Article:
Maria's solar ovens would be utilized by nations and in villages around the world.
Challenges of sea and space
In 1958 Maria was hired as the Director of Research at the Princeton Division of the Curtis-Wright Company, and she turned her attention to outer space. She researched solar dryers, and the possibility of using solar thermoelectric generators in outer space.
From 1961-63 Maria worked on the development of materials that could be used to safely store equipment that would be damaged by changes in temperature. The materials developed from this work were utilized in shipping and storage containers for such projects as the Apollo and Polaris, where the extreme temperatures of outer space and the deepest ocean posed a challenge to sensitive yet vital equipment.
In 1963, Maria became head of the solar energy laboratory at MELPAR company, where she continued her work on technology for converting salt water to fresh water for another six years. By 1969 she had received patents in the United States for her methods of storing solar heat.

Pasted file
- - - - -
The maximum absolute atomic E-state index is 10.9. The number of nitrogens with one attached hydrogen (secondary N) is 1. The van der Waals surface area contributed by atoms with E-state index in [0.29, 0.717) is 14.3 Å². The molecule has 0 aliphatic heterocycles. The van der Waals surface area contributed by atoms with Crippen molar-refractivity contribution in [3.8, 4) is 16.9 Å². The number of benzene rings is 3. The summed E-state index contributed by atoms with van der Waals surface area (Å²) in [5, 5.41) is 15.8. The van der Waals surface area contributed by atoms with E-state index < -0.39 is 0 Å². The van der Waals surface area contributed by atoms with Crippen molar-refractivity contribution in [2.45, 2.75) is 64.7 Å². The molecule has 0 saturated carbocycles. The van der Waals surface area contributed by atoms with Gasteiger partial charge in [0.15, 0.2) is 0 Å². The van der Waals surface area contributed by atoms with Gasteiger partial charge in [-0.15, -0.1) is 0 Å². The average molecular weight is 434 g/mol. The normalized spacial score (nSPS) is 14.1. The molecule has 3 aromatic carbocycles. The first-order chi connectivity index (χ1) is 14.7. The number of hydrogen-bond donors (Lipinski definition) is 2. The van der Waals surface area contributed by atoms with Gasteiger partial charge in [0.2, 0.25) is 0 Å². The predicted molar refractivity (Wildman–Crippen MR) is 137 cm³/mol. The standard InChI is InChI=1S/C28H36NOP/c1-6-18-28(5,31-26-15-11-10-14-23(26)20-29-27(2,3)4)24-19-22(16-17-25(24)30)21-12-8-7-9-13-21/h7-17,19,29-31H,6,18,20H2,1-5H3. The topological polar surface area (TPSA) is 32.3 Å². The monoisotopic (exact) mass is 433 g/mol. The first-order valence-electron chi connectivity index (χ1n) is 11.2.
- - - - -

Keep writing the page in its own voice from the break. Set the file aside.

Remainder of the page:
In the 1970s America experienced its first real oil crisis, and as usual, it turned to scientists for solutions. Dr Karl Böer, a highly regarded scientist in the field of photovoltaic energy (a subset of solar energy), was organizing a conference at the University of Delaware to develop a building called Solar One, which would be the first residential house to be powered entirely by solar energy.
Maria was enlisted for her depth of knowledge in this area. "We had a team of ten that included the best architects and engineers in the country," said Böer, "but Maria was responsible for 20 percent of the work. She had an answer for everything."
Once completed, the building generated significant interest among the public and the business world, who was recognizing the possibility of solar power for what seemed like the first time. Speaking later about Maria's accomplishments in solar energy, Böer stated that it was she who laid the groundwork for the potential for America to drastically reduce their dependance on fossil fuels.
|The Solar One building, University of Deleware|
In 1995 Maria made a visit to her hometown on Budapest, Hungary, her first visit in over 70 years. She would die there on December 2nd, 1995, nearly 95 years old.
- Telkes, Maria. Encyclopedia of World Biography. 2005. Encyclopedia.com.
- Maria Telkes, 95, an Innovator Of Varied Uses for Solar Power, Wolfgang Saxon, New York Times, August 13, 1996.
- Maria Telkes, Encyclopædia Britannica Online. 2016.
- The Vilcek Foundation Newsletter, The Vilcek Foundation, Fall 2010.